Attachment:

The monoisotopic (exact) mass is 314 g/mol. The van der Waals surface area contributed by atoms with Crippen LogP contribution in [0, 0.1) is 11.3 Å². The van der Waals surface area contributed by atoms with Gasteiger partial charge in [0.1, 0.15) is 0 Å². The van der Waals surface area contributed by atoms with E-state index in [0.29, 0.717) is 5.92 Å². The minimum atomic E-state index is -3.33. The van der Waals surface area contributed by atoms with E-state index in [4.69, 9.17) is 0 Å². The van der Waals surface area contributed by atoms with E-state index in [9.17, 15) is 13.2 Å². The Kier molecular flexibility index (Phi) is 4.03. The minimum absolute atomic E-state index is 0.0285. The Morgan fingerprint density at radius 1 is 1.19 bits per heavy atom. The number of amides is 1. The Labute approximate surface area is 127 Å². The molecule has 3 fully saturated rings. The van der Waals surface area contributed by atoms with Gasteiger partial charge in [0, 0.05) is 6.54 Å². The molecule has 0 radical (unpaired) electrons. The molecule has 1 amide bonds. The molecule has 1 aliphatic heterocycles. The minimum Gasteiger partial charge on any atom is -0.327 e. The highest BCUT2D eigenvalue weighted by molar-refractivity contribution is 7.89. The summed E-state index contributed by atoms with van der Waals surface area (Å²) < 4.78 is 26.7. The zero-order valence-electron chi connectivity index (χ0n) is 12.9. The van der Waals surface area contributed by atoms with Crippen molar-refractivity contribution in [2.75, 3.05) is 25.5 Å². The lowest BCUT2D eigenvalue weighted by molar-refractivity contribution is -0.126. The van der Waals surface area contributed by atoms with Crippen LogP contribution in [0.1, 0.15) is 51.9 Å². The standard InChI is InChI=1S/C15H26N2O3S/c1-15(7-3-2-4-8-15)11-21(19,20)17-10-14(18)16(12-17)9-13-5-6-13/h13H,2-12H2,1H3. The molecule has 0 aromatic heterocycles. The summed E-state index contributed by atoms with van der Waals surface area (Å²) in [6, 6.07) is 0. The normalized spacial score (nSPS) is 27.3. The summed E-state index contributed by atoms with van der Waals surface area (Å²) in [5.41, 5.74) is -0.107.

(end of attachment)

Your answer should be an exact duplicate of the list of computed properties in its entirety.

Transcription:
The monoisotopic (exact) mass is 314 g/mol. The van der Waals surface area contributed by atoms with Crippen LogP contribution in [0, 0.1) is 11.3 Å². The van der Waals surface area contributed by atoms with Gasteiger partial charge in [0.1, 0.15) is 0 Å². The van der Waals surface area contributed by atoms with E-state index in [0.29, 0.717) is 5.92 Å². The minimum atomic E-state index is -3.33. The van der Waals surface area contributed by atoms with E-state index in [4.69, 9.17) is 0 Å². The van der Waals surface area contributed by atoms with E-state index in [9.17, 15) is 13.2 Å². The Kier molecular flexibility index (Phi) is 4.03. The minimum absolute atomic E-state index is 0.0285. The Morgan fingerprint density at radius 1 is 1.19 bits per heavy atom. The number of amides is 1. The Labute approximate surface area is 127 Å². The molecule has 3 fully saturated rings. The van der Waals surface area contributed by atoms with Gasteiger partial charge in [0, 0.05) is 6.54 Å². The molecule has 0 radical (unpaired) electrons. The molecule has 1 amide bonds. The molecule has 1 aliphatic heterocycles. The minimum Gasteiger partial charge on any atom is -0.327 e. The highest BCUT2D eigenvalue weighted by molar-refractivity contribution is 7.89. The summed E-state index contributed by atoms with van der Waals surface area (Å²) < 4.78 is 26.7. The zero-order valence-electron chi connectivity index (χ0n) is 12.9. The van der Waals surface area contributed by atoms with Crippen molar-refractivity contribution in [2.75, 3.05) is 25.5 Å². The lowest BCUT2D eigenvalue weighted by molar-refractivity contribution is -0.126. The van der Waals surface area contributed by atoms with Crippen LogP contribution in [0.1, 0.15) is 51.9 Å². The standard InChI is InChI=1S/C15H26N2O3S/c1-15(7-3-2-4-8-15)11-21(19,20)17-10-14(18)16(12-17)9-13-5-6-13/h13H,2-12H2,1H3. The molecule has 0 aromatic heterocycles. The summed E-state index contributed by atoms with van der Waals surface area (Å²) in [6, 6.07) is 0. The normalized spacial score (nSPS) is 27.3. The summed E-state index contributed by atoms with van der Waals surface area (Å²) in [5.41, 5.74) is -0.107.